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Tories vow to hand millions of workers  a £400 tax cut

Boris Johnson today dramatically unveiled a huge £400-a-year tax cut for millions of workers.

The PM revealed that the Tory manifesto will commit to increasing the national insurance threshold to £12,000 from the current level of £8,600.

The move would benefit everyone who earns above the threshold, and potentially cost the government around £10billion.

It further widens the political divide with Labour, as Jeremy Corbyn plans a massive left-wing tax and spending splurge. 

Speaking to staff at a factory on the River Tees, Mr Johnson said he was determined to ensure ‘low tax for working people’. 

Pressed on whether the Conservatives would help ‘people like us’, Mr Johnson said: ‘If we look at what we’re doing, and what I’ve said in the last few days, we’re going to be cutting national insurance up to £12,000.

‘We’re going to be making sure that we cut business rates for small businesses. We are cutting tax for working people.’

He added: ‘I don’t want to be excessively political about it but I would just remind you that Jeremy Corbyn and the Labour Party would whack up borrowing and whack up spending so high that they would put a £2,400 tax burden on every family.’ 

Government sources stressed the change will be ‘staged’ rather than an immediate hike in the threshold – with some claims it could take a decade for everyone to get the whole cut.

The news seemed to be slipped out by Mr Johnson by mistake, with the Tory manifesto due to be launched over the weekend. 

Mr Johnson gave a thumbs up as he posed with workers – and a fan – at Wilton Engineering Services in Middlesbrough

The PM revealed that the Tory manifesto will commit to increasing the national insurance threshold to £12,000 from the current level of £8,600

The PM revealed that the Tory manifesto will commit to increasing the national insurance threshold to £12,000 from the current level of £8,600

Just about everyone who has a full-time job makes National Insurance contributions. 

Introduced after the Second World War, the money was originally intended to fund things like the NHS, unemployment benefit and the state pension – although it now goes into wider government coffers. 

It is deducted from people’s monthly salaries with contributions currently starting for everyone who earns more than £166 a week. 

How does National Insurance work and how much is Boris Johnson’s pledge worth to workers?

Just about everyone who has a full-time job makes National Insurance contributions. 

Introduced after the Second World War, the money was originally intended to fund things like the NHS, unemployment benefit and the state pension – although it now goes into wider government coffers. 

It is deducted from people’s monthly salaries with contributions currently starting for everyone who earns more than £166 a week. 

Contributions are made at a rate of 12 per cent of earnings above the limit. 

That means that effectively people start making contributions on their annual earnings above £8,632. 

Mr Johnson is planning to increase the contributions threshold to about £12,000 – a jump of £3,368. 

That means workers stand to save approximately £400 a year under the PM’s plans.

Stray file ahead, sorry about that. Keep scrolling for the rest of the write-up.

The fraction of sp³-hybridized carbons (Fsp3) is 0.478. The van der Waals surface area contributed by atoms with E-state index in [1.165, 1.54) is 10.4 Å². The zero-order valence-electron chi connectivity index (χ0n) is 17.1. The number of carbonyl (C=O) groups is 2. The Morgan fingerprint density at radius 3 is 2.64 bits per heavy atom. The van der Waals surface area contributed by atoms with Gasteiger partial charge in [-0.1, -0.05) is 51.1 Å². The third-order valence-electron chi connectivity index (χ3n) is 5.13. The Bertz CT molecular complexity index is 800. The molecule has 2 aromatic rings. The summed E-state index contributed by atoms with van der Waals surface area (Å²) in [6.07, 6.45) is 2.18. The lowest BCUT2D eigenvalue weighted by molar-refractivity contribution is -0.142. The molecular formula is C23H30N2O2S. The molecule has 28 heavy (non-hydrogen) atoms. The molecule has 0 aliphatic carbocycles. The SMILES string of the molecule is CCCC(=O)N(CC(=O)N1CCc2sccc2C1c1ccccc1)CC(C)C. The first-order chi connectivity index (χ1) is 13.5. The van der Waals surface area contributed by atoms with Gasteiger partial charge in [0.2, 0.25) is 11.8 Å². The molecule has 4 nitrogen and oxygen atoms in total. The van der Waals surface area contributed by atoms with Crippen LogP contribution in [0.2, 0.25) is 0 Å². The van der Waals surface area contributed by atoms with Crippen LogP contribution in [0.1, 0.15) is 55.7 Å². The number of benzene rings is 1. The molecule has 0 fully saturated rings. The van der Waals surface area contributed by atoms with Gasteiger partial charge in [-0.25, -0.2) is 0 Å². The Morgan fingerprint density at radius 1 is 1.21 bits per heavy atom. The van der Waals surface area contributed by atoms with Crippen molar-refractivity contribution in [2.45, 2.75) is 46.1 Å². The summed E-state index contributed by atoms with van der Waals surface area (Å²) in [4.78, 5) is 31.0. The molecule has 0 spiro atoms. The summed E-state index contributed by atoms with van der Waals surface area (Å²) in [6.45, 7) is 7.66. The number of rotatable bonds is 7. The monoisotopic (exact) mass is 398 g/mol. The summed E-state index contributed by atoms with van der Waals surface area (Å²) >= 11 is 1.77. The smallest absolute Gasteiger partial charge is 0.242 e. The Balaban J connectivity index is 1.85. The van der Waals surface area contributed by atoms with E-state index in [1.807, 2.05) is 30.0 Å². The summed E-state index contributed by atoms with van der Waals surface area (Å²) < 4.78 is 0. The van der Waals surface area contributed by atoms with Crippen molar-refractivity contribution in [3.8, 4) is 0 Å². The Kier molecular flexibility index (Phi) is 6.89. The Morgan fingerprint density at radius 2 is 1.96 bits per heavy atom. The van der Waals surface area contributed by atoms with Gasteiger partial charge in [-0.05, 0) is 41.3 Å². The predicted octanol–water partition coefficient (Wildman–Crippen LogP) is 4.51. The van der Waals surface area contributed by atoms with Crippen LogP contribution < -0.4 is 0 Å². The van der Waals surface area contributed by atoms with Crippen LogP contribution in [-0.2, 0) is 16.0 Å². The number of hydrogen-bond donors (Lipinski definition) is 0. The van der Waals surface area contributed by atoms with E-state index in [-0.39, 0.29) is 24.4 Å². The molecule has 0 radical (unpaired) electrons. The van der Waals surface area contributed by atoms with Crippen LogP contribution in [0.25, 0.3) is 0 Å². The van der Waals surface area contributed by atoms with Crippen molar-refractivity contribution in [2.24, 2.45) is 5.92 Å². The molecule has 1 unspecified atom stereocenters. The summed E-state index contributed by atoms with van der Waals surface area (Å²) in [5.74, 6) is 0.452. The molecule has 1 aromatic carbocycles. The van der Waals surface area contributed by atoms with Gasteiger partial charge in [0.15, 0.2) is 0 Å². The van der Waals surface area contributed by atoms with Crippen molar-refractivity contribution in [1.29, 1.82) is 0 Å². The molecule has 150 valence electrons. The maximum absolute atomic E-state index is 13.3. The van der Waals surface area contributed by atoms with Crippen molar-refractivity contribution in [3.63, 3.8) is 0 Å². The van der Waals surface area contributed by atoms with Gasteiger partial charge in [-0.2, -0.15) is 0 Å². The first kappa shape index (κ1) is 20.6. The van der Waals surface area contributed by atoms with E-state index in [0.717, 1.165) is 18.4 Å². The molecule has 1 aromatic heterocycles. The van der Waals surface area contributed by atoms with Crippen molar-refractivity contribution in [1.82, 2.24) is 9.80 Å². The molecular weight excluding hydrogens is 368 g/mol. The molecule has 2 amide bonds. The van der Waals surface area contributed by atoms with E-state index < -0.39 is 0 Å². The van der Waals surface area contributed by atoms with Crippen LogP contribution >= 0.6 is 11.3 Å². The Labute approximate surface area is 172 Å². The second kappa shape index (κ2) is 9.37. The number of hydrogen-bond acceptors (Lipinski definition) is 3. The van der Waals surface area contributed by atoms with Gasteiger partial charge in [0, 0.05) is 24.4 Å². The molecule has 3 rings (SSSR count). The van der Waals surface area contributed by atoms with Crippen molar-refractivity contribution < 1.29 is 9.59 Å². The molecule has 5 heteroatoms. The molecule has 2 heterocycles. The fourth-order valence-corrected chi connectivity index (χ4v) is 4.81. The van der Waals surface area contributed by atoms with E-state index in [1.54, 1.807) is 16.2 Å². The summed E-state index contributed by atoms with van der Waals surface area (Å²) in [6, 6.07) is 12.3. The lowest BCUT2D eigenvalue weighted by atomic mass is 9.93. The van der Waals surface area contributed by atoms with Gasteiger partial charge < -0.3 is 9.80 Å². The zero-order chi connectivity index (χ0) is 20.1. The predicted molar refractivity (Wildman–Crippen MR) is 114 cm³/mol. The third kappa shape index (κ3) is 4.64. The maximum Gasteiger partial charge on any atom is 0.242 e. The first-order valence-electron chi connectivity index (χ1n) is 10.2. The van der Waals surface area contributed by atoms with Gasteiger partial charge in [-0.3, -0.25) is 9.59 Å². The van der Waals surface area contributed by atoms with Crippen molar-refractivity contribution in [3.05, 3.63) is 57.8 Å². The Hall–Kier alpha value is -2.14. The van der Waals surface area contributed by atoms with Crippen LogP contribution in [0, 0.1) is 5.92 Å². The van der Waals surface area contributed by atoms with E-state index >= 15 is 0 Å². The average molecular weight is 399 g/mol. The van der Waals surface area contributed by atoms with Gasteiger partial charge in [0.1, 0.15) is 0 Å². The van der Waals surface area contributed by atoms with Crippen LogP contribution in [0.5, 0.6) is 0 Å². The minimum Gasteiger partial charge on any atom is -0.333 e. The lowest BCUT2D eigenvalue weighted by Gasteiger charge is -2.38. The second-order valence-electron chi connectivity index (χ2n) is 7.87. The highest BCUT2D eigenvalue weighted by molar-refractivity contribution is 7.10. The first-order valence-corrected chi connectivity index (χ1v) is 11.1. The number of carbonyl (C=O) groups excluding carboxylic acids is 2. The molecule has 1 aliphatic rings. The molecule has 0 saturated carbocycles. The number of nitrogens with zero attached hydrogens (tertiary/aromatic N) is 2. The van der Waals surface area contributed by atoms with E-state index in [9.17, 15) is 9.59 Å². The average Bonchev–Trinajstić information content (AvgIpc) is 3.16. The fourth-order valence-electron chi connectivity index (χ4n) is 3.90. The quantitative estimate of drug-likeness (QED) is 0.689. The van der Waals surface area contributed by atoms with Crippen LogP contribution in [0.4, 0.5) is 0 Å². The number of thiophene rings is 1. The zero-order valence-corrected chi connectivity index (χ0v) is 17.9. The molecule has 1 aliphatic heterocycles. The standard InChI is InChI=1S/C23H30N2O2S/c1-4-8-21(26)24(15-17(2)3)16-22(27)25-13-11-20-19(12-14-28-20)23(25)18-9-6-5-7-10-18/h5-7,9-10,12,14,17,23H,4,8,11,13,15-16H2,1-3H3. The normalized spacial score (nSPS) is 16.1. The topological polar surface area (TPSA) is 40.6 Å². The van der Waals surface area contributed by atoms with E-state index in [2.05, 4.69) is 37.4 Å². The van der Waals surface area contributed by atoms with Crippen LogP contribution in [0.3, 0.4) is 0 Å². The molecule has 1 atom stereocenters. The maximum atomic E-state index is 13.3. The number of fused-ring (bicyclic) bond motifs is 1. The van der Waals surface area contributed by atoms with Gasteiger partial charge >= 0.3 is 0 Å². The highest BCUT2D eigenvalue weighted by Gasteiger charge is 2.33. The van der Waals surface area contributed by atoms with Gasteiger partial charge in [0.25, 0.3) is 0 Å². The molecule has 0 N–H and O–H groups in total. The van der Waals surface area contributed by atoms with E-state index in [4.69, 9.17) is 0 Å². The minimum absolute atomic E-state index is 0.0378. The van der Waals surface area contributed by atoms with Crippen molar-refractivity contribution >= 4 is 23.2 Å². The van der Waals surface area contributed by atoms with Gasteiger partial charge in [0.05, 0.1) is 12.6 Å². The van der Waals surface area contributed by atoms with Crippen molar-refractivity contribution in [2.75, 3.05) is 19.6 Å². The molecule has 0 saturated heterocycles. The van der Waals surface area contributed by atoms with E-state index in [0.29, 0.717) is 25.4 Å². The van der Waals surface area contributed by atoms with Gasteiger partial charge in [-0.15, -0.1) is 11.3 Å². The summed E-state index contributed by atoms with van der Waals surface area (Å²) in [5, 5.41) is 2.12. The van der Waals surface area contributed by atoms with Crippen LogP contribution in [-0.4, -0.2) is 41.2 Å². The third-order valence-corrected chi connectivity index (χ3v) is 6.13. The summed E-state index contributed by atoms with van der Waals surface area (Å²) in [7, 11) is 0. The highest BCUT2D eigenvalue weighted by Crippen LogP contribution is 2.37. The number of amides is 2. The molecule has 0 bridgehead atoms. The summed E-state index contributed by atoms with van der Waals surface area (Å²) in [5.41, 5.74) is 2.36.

Contributions are made at a rate of 12 per cent of earnings above the limit. 

That means that effectively people start making contributions on their annual earnings above £8,632. 

Mr Johnson is planning to increase the contributions threshold to about £12,000 – a jump of £3,368. 

That means workers stand to save approximately £400 a year under the PM’s plans. 

The Employment Allowance is currently claimed by over 1 million employers to reduce their employer NICs bills by up to £3,000. 

The next Conservative Government will increase the Employment Allowance to £4,000, which will provide a tax cut of up to £1,000 for more than half a million businesses. 

This will amount to almost a half a billion-pound tax cut for small businesses. 

During his visit today, Mr Johnson also accused Jeremy Corbyn of ‘complete invention’ over claims that the Tories would ‘sell out’ the NHS in a post-Brexit trade deal with the US.

‘I was amazed by what (Jeremy Corbyn) had to say. It’s a complete invention,’ he said. 

The PM said the NHS is ‘one of the greatest contributions this country has made to the world’ before adding: ‘Under no circumstances will the NHS be for sale, be on the table in any trade negotiation we do with anybody.’ 

Mr Johnson said: ‘There’s a very clear reason why Jeremy Corbyn and the Labour Party produced this nonsense about free trade deals and the NHS, which is an absolute myth, and that’s because they want to conceal the gap at the heart of their own policy on Brexit. 

‘They will not level with the public about what they want to do with Brexit next year.’ 

He added: ‘Jeremy Corbyn wants to have a second referendum but what he won’t tell you is what position he would take in that referendum – I tried to ask him last night, did you see this thing? 

‘I asked him nine times, I did not get an answer, and frankly I do not see how you can lead this country if you cannot answer a very simple question – what side are you going to be on in a referendum on whether to leave or remain in the EU.’   

Speaking to staff at a factory on the River Tees, Mr Johnson said he was determined to bring in 'low tax for working people'

Speaking to staff at a factory on the River Tees, Mr Johnson said he was determined to bring in ‘low tax for working people’

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